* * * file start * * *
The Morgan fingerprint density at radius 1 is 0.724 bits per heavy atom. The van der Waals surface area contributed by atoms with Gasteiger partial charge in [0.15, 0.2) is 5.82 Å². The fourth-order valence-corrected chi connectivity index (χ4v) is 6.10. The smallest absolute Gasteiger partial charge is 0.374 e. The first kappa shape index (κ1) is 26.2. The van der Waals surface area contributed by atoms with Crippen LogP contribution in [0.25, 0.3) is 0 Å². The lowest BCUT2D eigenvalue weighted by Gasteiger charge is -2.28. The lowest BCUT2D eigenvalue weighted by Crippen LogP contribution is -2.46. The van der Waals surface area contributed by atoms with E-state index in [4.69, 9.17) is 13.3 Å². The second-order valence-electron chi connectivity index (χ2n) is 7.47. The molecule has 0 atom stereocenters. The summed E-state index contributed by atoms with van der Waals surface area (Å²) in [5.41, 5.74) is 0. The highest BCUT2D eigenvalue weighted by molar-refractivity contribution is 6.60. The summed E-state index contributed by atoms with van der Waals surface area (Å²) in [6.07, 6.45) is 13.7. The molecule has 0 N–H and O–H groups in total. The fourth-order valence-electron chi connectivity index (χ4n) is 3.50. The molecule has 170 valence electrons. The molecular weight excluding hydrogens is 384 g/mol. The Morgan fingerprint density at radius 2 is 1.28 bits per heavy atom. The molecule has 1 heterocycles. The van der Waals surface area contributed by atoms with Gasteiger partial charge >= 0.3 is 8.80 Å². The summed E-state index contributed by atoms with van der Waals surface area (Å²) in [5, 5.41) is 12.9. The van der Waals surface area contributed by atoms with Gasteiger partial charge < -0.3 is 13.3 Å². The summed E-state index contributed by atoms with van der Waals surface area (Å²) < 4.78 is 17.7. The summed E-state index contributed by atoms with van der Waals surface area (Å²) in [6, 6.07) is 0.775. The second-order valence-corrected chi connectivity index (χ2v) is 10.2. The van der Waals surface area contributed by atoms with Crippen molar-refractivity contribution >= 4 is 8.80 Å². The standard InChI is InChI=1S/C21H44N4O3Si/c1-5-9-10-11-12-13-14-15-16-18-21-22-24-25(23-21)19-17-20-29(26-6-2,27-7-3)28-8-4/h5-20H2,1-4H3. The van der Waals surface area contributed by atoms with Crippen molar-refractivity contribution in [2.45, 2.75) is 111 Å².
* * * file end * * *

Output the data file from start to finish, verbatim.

The Morgan fingerprint density at radius 1 is 0.724 bits per heavy atom. The van der Waals surface area contributed by atoms with Gasteiger partial charge in [0.15, 0.2) is 5.82 Å². The fourth-order valence-corrected chi connectivity index (χ4v) is 6.10. The smallest absolute Gasteiger partial charge is 0.374 e. The first kappa shape index (κ1) is 26.2. The van der Waals surface area contributed by atoms with Crippen LogP contribution in [0.25, 0.3) is 0 Å². The lowest BCUT2D eigenvalue weighted by Gasteiger charge is -2.28. The lowest BCUT2D eigenvalue weighted by Crippen LogP contribution is -2.46. The van der Waals surface area contributed by atoms with E-state index in [4.69, 9.17) is 13.3 Å². The second-order valence-electron chi connectivity index (χ2n) is 7.47. The molecule has 0 atom stereocenters. The summed E-state index contributed by atoms with van der Waals surface area (Å²) in [5.41, 5.74) is 0. The highest BCUT2D eigenvalue weighted by molar-refractivity contribution is 6.60. The summed E-state index contributed by atoms with van der Waals surface area (Å²) in [6.07, 6.45) is 13.7. The molecule has 0 N–H and O–H groups in total. The fourth-order valence-electron chi connectivity index (χ4n) is 3.50. The molecule has 170 valence electrons. The molecular weight excluding hydrogens is 384 g/mol. The Morgan fingerprint density at radius 2 is 1.28 bits per heavy atom. The molecule has 1 heterocycles. The van der Waals surface area contributed by atoms with Gasteiger partial charge >= 0.3 is 8.80 Å². The summed E-state index contributed by atoms with van der Waals surface area (Å²) in [5, 5.41) is 12.9. The van der Waals surface area contributed by atoms with Gasteiger partial charge < -0.3 is 13.3 Å². The summed E-state index contributed by atoms with van der Waals surface area (Å²) < 4.78 is 17.7. The summed E-state index contributed by atoms with van der Waals surface area (Å²) in [6, 6.07) is 0.775. The second-order valence-corrected chi connectivity index (χ2v) is 10.2. The van der Waals surface area contributed by atoms with Crippen molar-refractivity contribution >= 4 is 8.80 Å². The standard InChI is InChI=1S/C21H44N4O3Si/c1-5-9-10-11-12-13-14-15-16-18-21-22-24-25(23-21)19-17-20-29(26-6-2,27-7-3)28-8-4/h5-20H2,1-4H3. The van der Waals surface area contributed by atoms with Crippen molar-refractivity contribution in [2.45, 2.75) is 111 Å².